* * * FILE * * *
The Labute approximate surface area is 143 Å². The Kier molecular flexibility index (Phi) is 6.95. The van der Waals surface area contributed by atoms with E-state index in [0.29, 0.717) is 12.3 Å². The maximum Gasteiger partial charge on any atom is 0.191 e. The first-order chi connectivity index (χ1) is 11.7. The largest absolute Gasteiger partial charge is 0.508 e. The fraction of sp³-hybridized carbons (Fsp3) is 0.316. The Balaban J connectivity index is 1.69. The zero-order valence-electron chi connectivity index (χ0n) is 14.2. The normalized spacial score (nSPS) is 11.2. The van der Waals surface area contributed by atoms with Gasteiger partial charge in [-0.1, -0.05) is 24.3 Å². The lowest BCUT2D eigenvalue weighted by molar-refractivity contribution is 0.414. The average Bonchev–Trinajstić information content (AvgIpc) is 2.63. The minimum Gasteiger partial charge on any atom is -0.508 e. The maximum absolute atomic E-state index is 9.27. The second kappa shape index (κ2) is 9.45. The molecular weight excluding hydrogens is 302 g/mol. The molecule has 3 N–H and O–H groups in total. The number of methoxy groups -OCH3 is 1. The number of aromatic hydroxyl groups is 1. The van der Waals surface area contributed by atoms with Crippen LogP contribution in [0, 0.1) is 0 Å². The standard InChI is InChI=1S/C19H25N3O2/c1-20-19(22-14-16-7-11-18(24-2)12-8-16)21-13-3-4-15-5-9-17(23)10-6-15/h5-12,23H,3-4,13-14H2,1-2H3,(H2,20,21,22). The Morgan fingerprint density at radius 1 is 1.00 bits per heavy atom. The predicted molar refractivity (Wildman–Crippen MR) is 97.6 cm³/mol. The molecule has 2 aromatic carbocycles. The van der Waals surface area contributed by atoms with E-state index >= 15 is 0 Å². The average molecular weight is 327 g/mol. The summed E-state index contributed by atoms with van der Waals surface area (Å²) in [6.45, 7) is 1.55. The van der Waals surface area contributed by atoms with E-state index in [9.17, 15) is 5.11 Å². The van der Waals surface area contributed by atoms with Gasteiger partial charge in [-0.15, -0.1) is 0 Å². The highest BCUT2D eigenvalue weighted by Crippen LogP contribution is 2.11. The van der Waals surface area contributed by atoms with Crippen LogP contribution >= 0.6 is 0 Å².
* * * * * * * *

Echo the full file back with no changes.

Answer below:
The Labute approximate surface area is 143 Å². The Kier molecular flexibility index (Phi) is 6.95. The van der Waals surface area contributed by atoms with E-state index in [0.29, 0.717) is 12.3 Å². The maximum Gasteiger partial charge on any atom is 0.191 e. The first-order chi connectivity index (χ1) is 11.7. The largest absolute Gasteiger partial charge is 0.508 e. The fraction of sp³-hybridized carbons (Fsp3) is 0.316. The Balaban J connectivity index is 1.69. The zero-order valence-electron chi connectivity index (χ0n) is 14.2. The normalized spacial score (nSPS) is 11.2. The van der Waals surface area contributed by atoms with Gasteiger partial charge in [-0.1, -0.05) is 24.3 Å². The lowest BCUT2D eigenvalue weighted by molar-refractivity contribution is 0.414. The average Bonchev–Trinajstić information content (AvgIpc) is 2.63. The minimum Gasteiger partial charge on any atom is -0.508 e. The maximum absolute atomic E-state index is 9.27. The second kappa shape index (κ2) is 9.45. The molecular weight excluding hydrogens is 302 g/mol. The molecule has 3 N–H and O–H groups in total. The number of methoxy groups -OCH3 is 1. The number of aromatic hydroxyl groups is 1. The van der Waals surface area contributed by atoms with Crippen LogP contribution in [0, 0.1) is 0 Å². The standard InChI is InChI=1S/C19H25N3O2/c1-20-19(22-14-16-7-11-18(24-2)12-8-16)21-13-3-4-15-5-9-17(23)10-6-15/h5-12,23H,3-4,13-14H2,1-2H3,(H2,20,21,22). The Morgan fingerprint density at radius 1 is 1.00 bits per heavy atom. The predicted molar refractivity (Wildman–Crippen MR) is 97.6 cm³/mol. The molecule has 2 aromatic carbocycles. The van der Waals surface area contributed by atoms with E-state index >= 15 is 0 Å². The average molecular weight is 327 g/mol. The summed E-state index contributed by atoms with van der Waals surface area (Å²) in [6.45, 7) is 1.55. The van der Waals surface area contributed by atoms with E-state index in [9.17, 15) is 5.11 Å². The van der Waals surface area contributed by atoms with Gasteiger partial charge in [-0.15, -0.1) is 0 Å². The highest BCUT2D eigenvalue weighted by Crippen LogP contribution is 2.11. The van der Waals surface area contributed by atoms with Crippen LogP contribution >= 0.6 is 0 Å².